TRB’s National Cooperative Freight Research Program (NCFRP) has released a pre-publication version of Research Report 39: Freight Transportation Resilience in Response to Supply Chain Disruptions. The report provides guidance to public and private stakeholders on mitigating and adapting to logistical disruptions to supply chains resulting from regional, multi-regional, and national adverse events, both unanticipated and anticipated.
The report, which makes a significant contribution to the body of knowledge on freight transportation and system resiliency:
(1) assesses research, practices, and innovative approaches in the United States and other countries related to improving freight transportation resiliency;
(2) explores strategies to build relationships that result in effective communication, coordination, and cooperation among affected parties;
(3) identifies factors affecting resiliency;
(4) analyzes potential mitigation measures;
(5) characterizes spatial and temporal scale considerations such as emergency planning and response timeframes;
(6) prioritizes response activities by cargo types, recipients, and suppliers;
(7) identifies potential barriers and gaps such as political boundaries, authorities, ownership, modal competition and connectivity, and social and environmental constraints; and
(8) examines the dynamics of supply chain responses to system disruptions.
The report also includes a self-assessment tool that allows users to identify the current capability of their organization and institutional collaboration in preparing for and responding to supply chain disruptions.
Disruptions to the supply chain and their aftermath can have serious implications for both public agencies and companies. When significant cargo delays or diversions occur, the issues facing the public sector can be profound.
Agencies must gauge the potential impact of adverse events on their transportation system, economy, community, and the resources necessary for preventive and remedial actions, even though the emergency could be thousands of miles away.
Increasing temporary or short-term cargo-handling capacity may involve a combination of regulatory, informational, and physical infrastructure actions, as well as coordination across jurisdictional boundaries and between transportation providers and their customers.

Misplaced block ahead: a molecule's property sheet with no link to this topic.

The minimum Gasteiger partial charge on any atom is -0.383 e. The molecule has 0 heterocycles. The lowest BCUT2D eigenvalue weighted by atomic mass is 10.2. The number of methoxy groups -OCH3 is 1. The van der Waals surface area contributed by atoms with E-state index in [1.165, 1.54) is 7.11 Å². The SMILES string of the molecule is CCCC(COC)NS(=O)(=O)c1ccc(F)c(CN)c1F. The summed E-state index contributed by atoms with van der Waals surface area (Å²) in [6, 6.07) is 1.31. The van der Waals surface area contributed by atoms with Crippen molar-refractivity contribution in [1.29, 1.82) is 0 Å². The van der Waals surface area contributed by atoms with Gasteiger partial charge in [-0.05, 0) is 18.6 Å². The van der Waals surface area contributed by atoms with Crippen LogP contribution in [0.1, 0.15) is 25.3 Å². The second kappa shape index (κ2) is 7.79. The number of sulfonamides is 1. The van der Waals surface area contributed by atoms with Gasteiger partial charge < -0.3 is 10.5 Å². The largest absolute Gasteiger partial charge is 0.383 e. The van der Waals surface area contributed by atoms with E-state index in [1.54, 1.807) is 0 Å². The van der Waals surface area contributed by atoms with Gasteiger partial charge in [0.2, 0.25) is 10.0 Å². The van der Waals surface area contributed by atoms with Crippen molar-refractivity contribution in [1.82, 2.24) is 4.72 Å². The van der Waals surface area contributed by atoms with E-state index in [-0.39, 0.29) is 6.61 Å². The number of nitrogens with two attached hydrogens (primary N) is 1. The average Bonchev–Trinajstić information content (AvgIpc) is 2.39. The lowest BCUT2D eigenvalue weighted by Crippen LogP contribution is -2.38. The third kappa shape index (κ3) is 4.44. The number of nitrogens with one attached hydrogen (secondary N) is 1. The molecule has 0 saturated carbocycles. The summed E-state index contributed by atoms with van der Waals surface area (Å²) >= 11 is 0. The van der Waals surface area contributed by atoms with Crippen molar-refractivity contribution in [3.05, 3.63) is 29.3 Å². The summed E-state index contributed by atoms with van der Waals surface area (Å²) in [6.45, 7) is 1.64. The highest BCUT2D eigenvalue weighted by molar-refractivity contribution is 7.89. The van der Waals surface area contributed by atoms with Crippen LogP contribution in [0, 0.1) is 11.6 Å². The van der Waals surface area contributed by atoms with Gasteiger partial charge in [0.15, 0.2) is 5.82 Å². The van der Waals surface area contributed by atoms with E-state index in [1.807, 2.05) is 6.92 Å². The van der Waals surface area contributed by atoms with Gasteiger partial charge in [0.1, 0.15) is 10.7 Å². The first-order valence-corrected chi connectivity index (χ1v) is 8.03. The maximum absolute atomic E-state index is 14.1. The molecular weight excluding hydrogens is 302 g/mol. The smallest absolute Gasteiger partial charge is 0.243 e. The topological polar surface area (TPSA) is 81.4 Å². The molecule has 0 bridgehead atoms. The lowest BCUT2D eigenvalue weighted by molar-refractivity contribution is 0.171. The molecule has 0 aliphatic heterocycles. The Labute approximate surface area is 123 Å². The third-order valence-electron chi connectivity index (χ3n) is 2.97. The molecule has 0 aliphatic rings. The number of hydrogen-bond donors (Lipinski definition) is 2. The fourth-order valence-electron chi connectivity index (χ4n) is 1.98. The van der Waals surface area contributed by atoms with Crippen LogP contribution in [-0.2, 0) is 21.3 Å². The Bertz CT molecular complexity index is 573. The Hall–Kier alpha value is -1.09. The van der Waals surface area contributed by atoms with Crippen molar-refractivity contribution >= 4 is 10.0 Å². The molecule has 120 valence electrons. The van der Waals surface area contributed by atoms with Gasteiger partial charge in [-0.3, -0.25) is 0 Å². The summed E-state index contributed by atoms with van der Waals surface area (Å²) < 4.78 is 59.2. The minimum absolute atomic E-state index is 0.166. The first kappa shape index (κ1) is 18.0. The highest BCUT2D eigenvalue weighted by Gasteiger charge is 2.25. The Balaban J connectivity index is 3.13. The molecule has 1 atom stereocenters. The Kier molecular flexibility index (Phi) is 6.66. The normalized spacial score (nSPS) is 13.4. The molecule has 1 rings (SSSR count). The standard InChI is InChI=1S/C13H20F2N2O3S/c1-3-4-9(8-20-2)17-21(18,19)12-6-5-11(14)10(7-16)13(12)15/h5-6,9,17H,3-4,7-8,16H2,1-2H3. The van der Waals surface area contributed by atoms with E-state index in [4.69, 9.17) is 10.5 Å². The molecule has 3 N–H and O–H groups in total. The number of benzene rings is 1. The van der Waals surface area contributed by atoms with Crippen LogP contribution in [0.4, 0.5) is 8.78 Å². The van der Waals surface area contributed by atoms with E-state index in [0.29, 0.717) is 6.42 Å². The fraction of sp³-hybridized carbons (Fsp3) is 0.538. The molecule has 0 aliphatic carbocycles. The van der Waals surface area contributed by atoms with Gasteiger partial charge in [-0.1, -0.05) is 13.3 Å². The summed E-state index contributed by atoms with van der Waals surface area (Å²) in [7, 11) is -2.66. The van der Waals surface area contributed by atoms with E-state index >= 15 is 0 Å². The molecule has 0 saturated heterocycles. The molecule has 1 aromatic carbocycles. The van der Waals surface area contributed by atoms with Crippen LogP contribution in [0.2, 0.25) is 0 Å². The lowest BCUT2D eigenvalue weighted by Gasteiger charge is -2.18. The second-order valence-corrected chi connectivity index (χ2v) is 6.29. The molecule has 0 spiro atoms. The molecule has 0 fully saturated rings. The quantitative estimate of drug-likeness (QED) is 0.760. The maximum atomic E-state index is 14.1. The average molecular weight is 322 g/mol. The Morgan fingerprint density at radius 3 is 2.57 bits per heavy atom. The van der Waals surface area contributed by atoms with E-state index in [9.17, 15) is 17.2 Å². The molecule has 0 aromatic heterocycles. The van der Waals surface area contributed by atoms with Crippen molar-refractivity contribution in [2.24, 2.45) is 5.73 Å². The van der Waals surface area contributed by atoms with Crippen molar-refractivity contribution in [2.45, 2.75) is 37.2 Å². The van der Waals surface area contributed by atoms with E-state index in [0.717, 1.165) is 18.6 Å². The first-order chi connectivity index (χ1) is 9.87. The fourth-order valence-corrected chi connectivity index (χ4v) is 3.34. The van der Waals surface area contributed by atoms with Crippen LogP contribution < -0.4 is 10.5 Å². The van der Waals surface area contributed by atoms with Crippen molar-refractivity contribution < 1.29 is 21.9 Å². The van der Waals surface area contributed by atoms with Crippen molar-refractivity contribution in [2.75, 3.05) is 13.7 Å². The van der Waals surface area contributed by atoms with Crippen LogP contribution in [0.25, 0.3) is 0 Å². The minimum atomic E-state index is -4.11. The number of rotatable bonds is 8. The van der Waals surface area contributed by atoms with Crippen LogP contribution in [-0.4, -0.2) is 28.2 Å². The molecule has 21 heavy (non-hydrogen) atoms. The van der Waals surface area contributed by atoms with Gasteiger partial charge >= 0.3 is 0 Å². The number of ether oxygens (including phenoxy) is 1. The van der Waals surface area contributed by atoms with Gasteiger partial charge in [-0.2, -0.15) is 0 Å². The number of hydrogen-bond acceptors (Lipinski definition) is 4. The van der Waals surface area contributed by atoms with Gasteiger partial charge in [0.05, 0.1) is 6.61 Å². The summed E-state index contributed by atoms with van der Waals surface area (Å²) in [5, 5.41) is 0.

For companies, concerns can include such issues as ensuring employee safety, supporting local community health, maintaining customer relationships when products and goods are delayed, and ultimately preserving the financial standing of the company.
Table of Contents
|Part 1: Improving Freight Transportation Resilience in Response to Supply Chain Disruptions||3-10|
|Chapter 1: Research Motivation and Approach||17-20|
|Chapter 2: System Performance and Supply Chain Resiliency: Review of the Literature||21-38|
|Chapter 3: System Resiliency Scenarios and Case Studies||39-42|
|Chapter 4: Synthesis of Results of Case Studies and Interviews||43-60|
|Chapter 5: Analysis Tools and Models for Supply Chain Resilience||61-74|
|Chapter 6: Guidance for Stakeholder Mitigation and Adaptation of Supply Chains to Disruption||75-77|
|Chapter 7: Implementing the Results of This Research||78-79|
|Chapter 8: Future Research||80-83|
|Chapter 9: Conclusion||84-85|
|Appendix A: Inland Waterway/Locks Scenario 5||94-104|
|Appendix B: Responding to Surge in Freight Trafic Caused by Military Deployments||105-114|
|Appendix C: Case Study of Grain Supply Chain from Illinois to New Orleans||115-121|
|Part 2: Guidance for Stakeholders to Mitigate and Adapt to Disruption on Supply Chains||122-124|
|Guidance for Stakeholders to Mitigate and Adapt to Disruption on Supply Chains||125-124|
|Supply Chains and Resilience: Definitions||126-128|
|Supply Chains and Resilience: Stakeholder Roles||129-129|
|Characteristics of Disruptions||130-132|
|Framework for Making Supply Chains More Resilient||133-143|
|Strategies for Enhancing Supply Chain/Transportation System Resilience||144-152|
|Bringing It Together||153-155|
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